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Former cop who directed docu-film on Bronx Tale star Lilo Brancato calls actor a friend

February 19, 2018  |  Posted by: Francesca Falzarano
Former cop who directed docu-film on Bronx Tale star Lilo Brancato calls actor a friend Photo: Youtube screenshot

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The New York City Film Festival will debut with a documentary about actor Lillo Brancato, who spent almost ten years behind bars for his part in a crime that resulted in the killing of an NYPD detective.

However, in a real-life plot twist, the film was directed by a former New York City cop.

Steve Stanulis, a seven-year veteran with the NYPD, said that directing “Wasted Talent” cost him friends, who he hopes will come around once they watch the documentary. He now refers the “A Bronx Tale” actor as “a friend” as well.

“I got a huge blowback,” he said to the New York Daily News about the movie, which will premiere on March 5th. “People said, ‘How can you do this? It’s sacrilegious.’”

A friend of Stanulis’ knew introduced him to Brancato.

After meeting the now 41-year-old former Bronx Tale star and Yonkers native, Stanulis agreed to tell his story, according to the New York Daily News.

“Right away I was conflicted, and when I started doing it, I kept it quiet,” Stanulis confessed.

Brancato was released from Oneida Correctional Facility in Rome, New York, on New Year’s Eve 2013 after completing his sentence for an attempted burglary in 2005, where his partner, who is serving life behind bars fatally shot off-duty officer Daniel Enchautegui.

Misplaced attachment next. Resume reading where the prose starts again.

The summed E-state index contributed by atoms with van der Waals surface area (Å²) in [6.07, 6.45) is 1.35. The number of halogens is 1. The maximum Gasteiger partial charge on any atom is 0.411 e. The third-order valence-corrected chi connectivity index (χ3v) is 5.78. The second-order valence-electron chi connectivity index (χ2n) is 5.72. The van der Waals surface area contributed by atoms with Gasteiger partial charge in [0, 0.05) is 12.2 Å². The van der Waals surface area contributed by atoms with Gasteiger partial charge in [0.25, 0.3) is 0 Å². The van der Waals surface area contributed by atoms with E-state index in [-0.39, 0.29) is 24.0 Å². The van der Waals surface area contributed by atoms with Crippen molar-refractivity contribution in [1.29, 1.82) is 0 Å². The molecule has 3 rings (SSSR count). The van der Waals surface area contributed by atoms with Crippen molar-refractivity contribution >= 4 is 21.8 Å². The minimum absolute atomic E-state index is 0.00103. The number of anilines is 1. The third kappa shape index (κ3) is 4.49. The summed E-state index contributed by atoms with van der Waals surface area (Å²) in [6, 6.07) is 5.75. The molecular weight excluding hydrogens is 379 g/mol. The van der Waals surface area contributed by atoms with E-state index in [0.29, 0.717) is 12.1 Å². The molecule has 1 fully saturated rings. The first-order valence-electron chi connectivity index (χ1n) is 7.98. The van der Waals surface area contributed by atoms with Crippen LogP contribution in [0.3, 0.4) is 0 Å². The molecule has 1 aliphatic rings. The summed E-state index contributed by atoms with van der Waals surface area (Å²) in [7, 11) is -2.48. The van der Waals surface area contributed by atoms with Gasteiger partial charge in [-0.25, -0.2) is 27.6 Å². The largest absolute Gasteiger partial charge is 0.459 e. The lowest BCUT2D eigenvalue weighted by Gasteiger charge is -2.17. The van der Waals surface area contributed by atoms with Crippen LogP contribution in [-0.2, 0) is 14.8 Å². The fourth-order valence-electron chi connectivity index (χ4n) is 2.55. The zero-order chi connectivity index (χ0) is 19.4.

Stanulis chose to do the film as he “got to know Lillo and knew that he wasn’t a killer — that he didn’t pull the trigger.” He added: “I lost a lot of friends making this. I think if they watch it, they’ll owe me an apology.”

When Brancato first made headlines for his crimes, Stanulis rejected the disgraced actor as a “cop killer” and wouldn’t watch any films about it. However, after learning the actor’s story of drug addiction and poor decisions, he changed his mind.

“(Brancato) is someone I would call a friend now,” Stanulis said. Stanulis also added that as a former officer who went to three funerals and five wakes in uniform between 1994 and 2001, he understands the severity of Brancato’s actions.

“There’s nothing more gut-wrenching than when you hear those bagpipes, and they shoot into the air and put the flag over the coffin,” Stanulis continued. “If that doesn’t move you, looking at the widow and the kids, nothing will.”

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